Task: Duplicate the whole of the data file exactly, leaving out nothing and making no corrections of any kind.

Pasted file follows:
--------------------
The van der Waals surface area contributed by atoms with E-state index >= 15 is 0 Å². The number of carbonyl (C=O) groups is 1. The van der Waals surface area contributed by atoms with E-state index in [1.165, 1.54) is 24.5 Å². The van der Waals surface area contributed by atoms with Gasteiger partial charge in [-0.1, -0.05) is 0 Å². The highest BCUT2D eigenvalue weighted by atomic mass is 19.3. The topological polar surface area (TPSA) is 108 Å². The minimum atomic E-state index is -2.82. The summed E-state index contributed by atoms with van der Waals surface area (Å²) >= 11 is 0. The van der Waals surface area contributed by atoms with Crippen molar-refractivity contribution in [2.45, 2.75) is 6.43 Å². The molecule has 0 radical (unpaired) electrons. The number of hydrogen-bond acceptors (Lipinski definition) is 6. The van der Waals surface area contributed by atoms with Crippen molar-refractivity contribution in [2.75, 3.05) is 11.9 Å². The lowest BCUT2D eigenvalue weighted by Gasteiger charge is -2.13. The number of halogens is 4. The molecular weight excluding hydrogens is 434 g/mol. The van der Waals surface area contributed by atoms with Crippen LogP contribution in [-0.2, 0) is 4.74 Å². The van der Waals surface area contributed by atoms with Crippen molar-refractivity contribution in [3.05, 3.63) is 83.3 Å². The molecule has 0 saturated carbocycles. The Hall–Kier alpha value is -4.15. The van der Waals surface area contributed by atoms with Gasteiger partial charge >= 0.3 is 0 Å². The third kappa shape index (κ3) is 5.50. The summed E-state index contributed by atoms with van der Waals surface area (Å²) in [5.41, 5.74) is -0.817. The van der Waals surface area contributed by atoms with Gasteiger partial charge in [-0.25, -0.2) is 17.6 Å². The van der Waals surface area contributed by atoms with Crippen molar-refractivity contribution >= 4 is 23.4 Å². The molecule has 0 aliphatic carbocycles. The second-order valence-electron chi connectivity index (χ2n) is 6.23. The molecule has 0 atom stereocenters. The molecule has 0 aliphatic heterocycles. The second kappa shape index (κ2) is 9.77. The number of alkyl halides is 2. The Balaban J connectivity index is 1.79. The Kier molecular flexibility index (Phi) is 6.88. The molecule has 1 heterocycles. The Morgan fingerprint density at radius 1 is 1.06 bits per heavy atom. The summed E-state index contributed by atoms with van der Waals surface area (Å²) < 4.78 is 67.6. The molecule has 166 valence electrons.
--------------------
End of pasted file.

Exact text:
The van der Waals surface area contributed by atoms with E-state index >= 15 is 0 Å². The number of carbonyl (C=O) groups is 1. The van der Waals surface area contributed by atoms with E-state index in [1.165, 1.54) is 24.5 Å². The van der Waals surface area contributed by atoms with Gasteiger partial charge in [-0.1, -0.05) is 0 Å². The highest BCUT2D eigenvalue weighted by atomic mass is 19.3. The topological polar surface area (TPSA) is 108 Å². The minimum atomic E-state index is -2.82. The summed E-state index contributed by atoms with van der Waals surface area (Å²) >= 11 is 0. The van der Waals surface area contributed by atoms with Crippen molar-refractivity contribution in [2.45, 2.75) is 6.43 Å². The molecule has 0 radical (unpaired) electrons. The number of hydrogen-bond acceptors (Lipinski definition) is 6. The van der Waals surface area contributed by atoms with Crippen molar-refractivity contribution in [2.75, 3.05) is 11.9 Å². The lowest BCUT2D eigenvalue weighted by Gasteiger charge is -2.13. The number of halogens is 4. The molecular weight excluding hydrogens is 434 g/mol. The van der Waals surface area contributed by atoms with Crippen LogP contribution in [-0.2, 0) is 4.74 Å². The van der Waals surface area contributed by atoms with Crippen molar-refractivity contribution in [3.05, 3.63) is 83.3 Å². The molecule has 0 saturated carbocycles. The Hall–Kier alpha value is -4.15. The van der Waals surface area contributed by atoms with Gasteiger partial charge >= 0.3 is 0 Å². The third kappa shape index (κ3) is 5.50. The summed E-state index contributed by atoms with van der Waals surface area (Å²) in [5.41, 5.74) is -0.817. The van der Waals surface area contributed by atoms with Gasteiger partial charge in [-0.25, -0.2) is 17.6 Å². The van der Waals surface area contributed by atoms with Crippen molar-refractivity contribution >= 4 is 23.4 Å². The molecule has 0 aliphatic carbocycles. The second-order valence-electron chi connectivity index (χ2n) is 6.23. The molecule has 0 atom stereocenters. The molecule has 0 aliphatic heterocycles. The second kappa shape index (κ2) is 9.77. The number of alkyl halides is 2. The Balaban J connectivity index is 1.79. The Kier molecular flexibility index (Phi) is 6.88. The molecule has 1 heterocycles. The Morgan fingerprint density at radius 1 is 1.06 bits per heavy atom. The summed E-state index contributed by atoms with van der Waals surface area (Å²) < 4.78 is 67.6. The molecule has 166 valence electrons.